CAA News Today

IN MEMORIAM: Christopher M. S. Johns

posted by May 24, 2022

Christopher M.S. Johns, the Norman L. and Roselea J. Goldberg Professor of Fine Arts and professor of history of art and architecture, died at his home on May 8 after a long illness. He was 67.

Read more about Christopher’s life and work here.

Filed under: Obituaries

IN MEMORIAM: Wilbur Niewald

posted by May 11, 2022

Wilbur Niewald, a longtime CAA member and artist, recently passed away at the age of 97. He was professor emeritus at the Kansas City Art Institute and a recipient of CAA’s Distinguished Teaching of Art Award in 1988.

Read more about Wilbur’s life and work here.

Filed under: Obituaries

In Memoriam: Dr. Margaret Rose Vendryes

posted by May 11, 2022

Dr. Margaret Rose Vendryes unexpectedly passed away on March 30, 2022. A former member of CAA, Dr. Vendryes was most recently appointed as the incoming Dean of the School of the Museum of Fine Arts at Tufts University. Dr. Vendryes Professor was in the Department of Performing and Fine Arts and Director of the Fine Arts Gallery at York College at the City University of New York (CUNY) and Professor of Art History for more than two decades. Additional information on the life and work of Dr. Vendryes can be found in the announcement Tufts University issues upon her appointment as Dean. That announcement can be found here.

Filed under: Obituaries

We’re delighted to announce that twenty-four scholars have been awarded Terra Foundation for American Art Research Travel Grants in 2022.

These grants provide support to doctoral, postdoctoral, and senior scholars from both the US and outside the US for research topics dedicated to the art and visual culture of the United States prior to 1980.

The Terra Foundation prioritizes projects that interrogate and broaden definitions of American art and lends support for projects engaged in transforming or complicating how the story of American art is told. To expand histories of American art, we encourage projects that reflect a commitment to inclusive and equitable research and museum practice; generate new scholarship and interpretive frameworks; employ critical methodologies and innovative models; and/or engage diverse partners and audiences.

 

INTERNATIONAL RESEARCH TRAVEL GRANTS FOR US-BASED SCHOLARS

Doctoral Scholars

Manon Gaudet, Yale University, “Beyond Landscape: Property and the Contested Ground of North American Visual Culture, 1900-1945”

Michaela Haffner, Yale University, “The Visual Culture of Naturopathic Cures & the Fashioning of White Wellness”

Annie Ochmanek, Columbia University, “Conceptualism and the Connexionist World: The Art of Eduardo Costa, Hannah Weiner, Christine Kozlov, and Stanley Brouwn”

Constanza Robles, Boston University, “Visualizing Alliances through Art and Architecture: Pan Americanism, Hispanismo and Latin Americanism in World Fairs, 1901-1929”

Lea Stephenson, University of Delaware, “’Wonderful Things’: Egyptomania, Empire, and the Senses, 1870-1922”

Postdoctoral & Senior Scholars

Maria Elena Buszek, University of Colorado, Denver, “Art of Noise: Feminist Art and Popular Music

John J. Curley, Wake Forest University, “Critical Distance: Black American Artists in Europe 1957-1968”

Emily Voelker & Erin Hyde Nolan, UNC Greensboro and Maine College of Art, “Reading Native American Portraits in Ottoman: Global Economies of Nineteenth-century Survey Photograph”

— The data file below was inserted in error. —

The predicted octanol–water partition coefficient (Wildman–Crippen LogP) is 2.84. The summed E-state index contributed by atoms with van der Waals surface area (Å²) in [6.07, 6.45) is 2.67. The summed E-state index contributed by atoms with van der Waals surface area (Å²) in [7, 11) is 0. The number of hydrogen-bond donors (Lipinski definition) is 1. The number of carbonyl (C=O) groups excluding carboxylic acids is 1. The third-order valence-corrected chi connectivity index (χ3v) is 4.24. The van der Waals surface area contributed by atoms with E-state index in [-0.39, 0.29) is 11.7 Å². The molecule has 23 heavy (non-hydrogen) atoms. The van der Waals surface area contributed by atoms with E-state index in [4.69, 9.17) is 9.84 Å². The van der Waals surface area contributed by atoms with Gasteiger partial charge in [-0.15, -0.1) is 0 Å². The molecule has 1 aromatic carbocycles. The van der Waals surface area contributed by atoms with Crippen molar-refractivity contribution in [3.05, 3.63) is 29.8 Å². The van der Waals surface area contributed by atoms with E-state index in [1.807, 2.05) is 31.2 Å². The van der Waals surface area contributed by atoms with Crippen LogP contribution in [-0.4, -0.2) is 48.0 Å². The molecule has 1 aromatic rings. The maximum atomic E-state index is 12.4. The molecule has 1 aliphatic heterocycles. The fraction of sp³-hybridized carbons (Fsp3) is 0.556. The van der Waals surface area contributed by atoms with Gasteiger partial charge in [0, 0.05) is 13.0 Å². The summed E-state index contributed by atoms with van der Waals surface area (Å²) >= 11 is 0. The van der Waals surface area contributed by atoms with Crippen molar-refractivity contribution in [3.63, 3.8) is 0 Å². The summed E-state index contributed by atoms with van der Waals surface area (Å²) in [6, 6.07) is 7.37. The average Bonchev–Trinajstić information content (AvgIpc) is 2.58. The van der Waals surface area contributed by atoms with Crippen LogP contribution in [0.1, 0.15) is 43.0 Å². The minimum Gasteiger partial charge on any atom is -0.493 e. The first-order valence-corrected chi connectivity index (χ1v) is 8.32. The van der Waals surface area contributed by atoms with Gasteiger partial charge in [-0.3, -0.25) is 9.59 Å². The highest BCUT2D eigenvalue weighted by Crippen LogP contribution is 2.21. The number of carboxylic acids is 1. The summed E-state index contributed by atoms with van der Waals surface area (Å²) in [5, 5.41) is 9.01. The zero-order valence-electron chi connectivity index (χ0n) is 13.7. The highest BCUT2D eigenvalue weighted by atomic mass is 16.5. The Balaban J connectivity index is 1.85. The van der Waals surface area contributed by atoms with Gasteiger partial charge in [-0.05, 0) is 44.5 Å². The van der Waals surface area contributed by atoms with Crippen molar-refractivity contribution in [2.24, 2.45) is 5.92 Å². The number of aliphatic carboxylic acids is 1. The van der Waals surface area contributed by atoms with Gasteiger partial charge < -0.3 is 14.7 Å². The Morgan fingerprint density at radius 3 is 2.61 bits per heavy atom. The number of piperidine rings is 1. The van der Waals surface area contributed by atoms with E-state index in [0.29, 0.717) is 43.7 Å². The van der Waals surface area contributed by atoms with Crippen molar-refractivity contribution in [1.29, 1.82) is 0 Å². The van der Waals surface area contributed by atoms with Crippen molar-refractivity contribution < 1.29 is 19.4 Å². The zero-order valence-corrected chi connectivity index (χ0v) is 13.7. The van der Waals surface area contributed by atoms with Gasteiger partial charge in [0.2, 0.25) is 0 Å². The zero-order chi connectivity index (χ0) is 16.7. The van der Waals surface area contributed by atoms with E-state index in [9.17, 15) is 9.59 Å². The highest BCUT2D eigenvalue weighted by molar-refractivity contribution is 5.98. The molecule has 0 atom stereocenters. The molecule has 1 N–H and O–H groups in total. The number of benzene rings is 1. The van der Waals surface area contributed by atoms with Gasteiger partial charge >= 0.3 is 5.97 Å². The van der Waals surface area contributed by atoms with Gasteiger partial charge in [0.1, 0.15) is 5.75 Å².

INTERNATIONAL RESEARCH TRAVEL GRANTS TO THE UNITED STATES

Doctoral Scholars

Marion Belouard, University of Limoges, “Painting nature, exchanging knowledge. John James Audubon (1785-1851), a rare bird in Atlantic history?”

Cora Chalaby, University College London, “Control Systems: Helen Frankenthaler, Joan Mitchell, Alma Thomas, and Howardena Pindell’s Orderly Abstractions”

Clara Johanna Lauffer, Central Institute for Art History, Munich, “Rewriting the ‘pictures generation’: the production of white masculinity in appropriation art”

Mylène Palluel, Université Paris 1 Panthéon-Sorbonne, “The ‘Longue durée’ paradigm in 1960s American art and social sciences. Case studies in Minimal Art, Conceptual Art and Land Art”

Mona Schubert, University of Cologne, “Photographic Media at documenta in the 1970s and the US-American Art Scene”

Clara Royer, Université Paris 1 Panthéon-Sorbonne, “Slow-Scan: the (geo)political turn of media arts (1960-1990)”

Yana Shtilman, Université de Paris, “Public image, private lives: Creating the image of the “New Negro” woman in the Harlem Renaissance (1920-1943)”

Achang Su, China Academy of Art, “The Identity Issues and Abstract Transformation in the works of Modern Chinese-American Artist George Chann from 1950s to 1960s”

Postdoctoral & Senior Scholars

Alice Butler, Courtauld Institute of Art, “The Perversions of Textile in Feminist Art”

Anne-Claire Faucquez, Université Paris 8, “The narrativization of colonial slavery in American museums: arts and representations” (collaborating with Androula Michael)

Roula Matar, École nationale supérieure d’architecture de Versailles, “James Johnson Sweeney’s Contribution to a Critical and Didactical Approach to Exhibition Installation”

Androula Michael, Université de Picardie Jules Verne – UFR des arts, “The narrativization of colonial slavery in American museums: arts and representations” (collaborating with Anne-Claire Faucquez)

Yvonne Schweizer, Eberhard Karls Universität Tübingen, “Linking Mediatization and Mediation. Art Institutions as Media Producers since 1970”

Harry Weeks, Newcastle University, “The Artist’s Second Shift”

Andrew Witt, Humboldt-Universität zu Berlin, “Exile Modernism: Photography c. 1940”

LEARN MORE ABOUT THE TERRA FOUNDATION RESEARCH TRAVEL GRANTS

Filed under: Grants and Fellowships

The College Art Association has signed onto a letter from the American Society for Environmental History directed to the EPA in protest of the agency’s decision to retire its online archive. The text of the full letter is provided below.

The Honorable Michael Regan
Administrator
Environmental Protection Agency
1200 Pennsylvania Ave. NW
Washington, DC 20460